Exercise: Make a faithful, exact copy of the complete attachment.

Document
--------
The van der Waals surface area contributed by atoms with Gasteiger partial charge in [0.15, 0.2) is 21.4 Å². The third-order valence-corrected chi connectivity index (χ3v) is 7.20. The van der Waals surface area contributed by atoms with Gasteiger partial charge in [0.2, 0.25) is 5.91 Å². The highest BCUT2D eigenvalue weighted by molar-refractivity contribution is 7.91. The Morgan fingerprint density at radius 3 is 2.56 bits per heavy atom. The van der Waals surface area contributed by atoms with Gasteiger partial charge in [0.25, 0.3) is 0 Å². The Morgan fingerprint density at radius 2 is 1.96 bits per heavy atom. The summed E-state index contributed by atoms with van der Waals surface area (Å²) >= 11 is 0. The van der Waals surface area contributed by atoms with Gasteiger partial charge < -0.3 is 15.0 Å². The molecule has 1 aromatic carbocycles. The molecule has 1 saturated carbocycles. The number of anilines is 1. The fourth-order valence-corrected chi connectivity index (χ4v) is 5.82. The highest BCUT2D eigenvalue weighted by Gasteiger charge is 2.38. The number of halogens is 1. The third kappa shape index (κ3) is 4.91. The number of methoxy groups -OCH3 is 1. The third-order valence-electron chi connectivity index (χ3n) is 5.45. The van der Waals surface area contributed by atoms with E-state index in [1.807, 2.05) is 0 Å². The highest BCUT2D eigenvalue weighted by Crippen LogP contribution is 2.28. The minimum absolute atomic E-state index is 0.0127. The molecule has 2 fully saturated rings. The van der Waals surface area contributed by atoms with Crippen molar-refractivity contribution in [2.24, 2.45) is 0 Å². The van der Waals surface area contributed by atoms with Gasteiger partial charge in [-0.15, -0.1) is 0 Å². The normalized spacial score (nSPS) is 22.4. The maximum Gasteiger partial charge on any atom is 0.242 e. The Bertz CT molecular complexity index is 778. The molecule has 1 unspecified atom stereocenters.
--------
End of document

The van der Waals surface area contributed by atoms with Gasteiger partial charge in [0.15, 0.2) is 21.4 Å². The third-order valence-corrected chi connectivity index (χ3v) is 7.20. The van der Waals surface area contributed by atoms with Gasteiger partial charge in [0.2, 0.25) is 5.91 Å². The highest BCUT2D eigenvalue weighted by molar-refractivity contribution is 7.91. The Morgan fingerprint density at radius 3 is 2.56 bits per heavy atom. The van der Waals surface area contributed by atoms with Gasteiger partial charge in [0.25, 0.3) is 0 Å². The Morgan fingerprint density at radius 2 is 1.96 bits per heavy atom. The summed E-state index contributed by atoms with van der Waals surface area (Å²) >= 11 is 0. The van der Waals surface area contributed by atoms with Gasteiger partial charge < -0.3 is 15.0 Å². The molecule has 1 aromatic carbocycles. The molecule has 1 saturated carbocycles. The number of anilines is 1. The fourth-order valence-corrected chi connectivity index (χ4v) is 5.82. The highest BCUT2D eigenvalue weighted by Gasteiger charge is 2.38. The number of halogens is 1. The third kappa shape index (κ3) is 4.91. The number of methoxy groups -OCH3 is 1. The third-order valence-electron chi connectivity index (χ3n) is 5.45. The van der Waals surface area contributed by atoms with E-state index in [1.807, 2.05) is 0 Å². The highest BCUT2D eigenvalue weighted by Crippen LogP contribution is 2.28. The minimum absolute atomic E-state index is 0.0127. The molecule has 2 fully saturated rings. The van der Waals surface area contributed by atoms with Crippen molar-refractivity contribution in [2.24, 2.45) is 0 Å². The van der Waals surface area contributed by atoms with Gasteiger partial charge in [-0.15, -0.1) is 0 Å². The normalized spacial score (nSPS) is 22.4. The maximum Gasteiger partial charge on any atom is 0.242 e. The Bertz CT molecular complexity index is 778. The molecule has 1 unspecified atom stereocenters.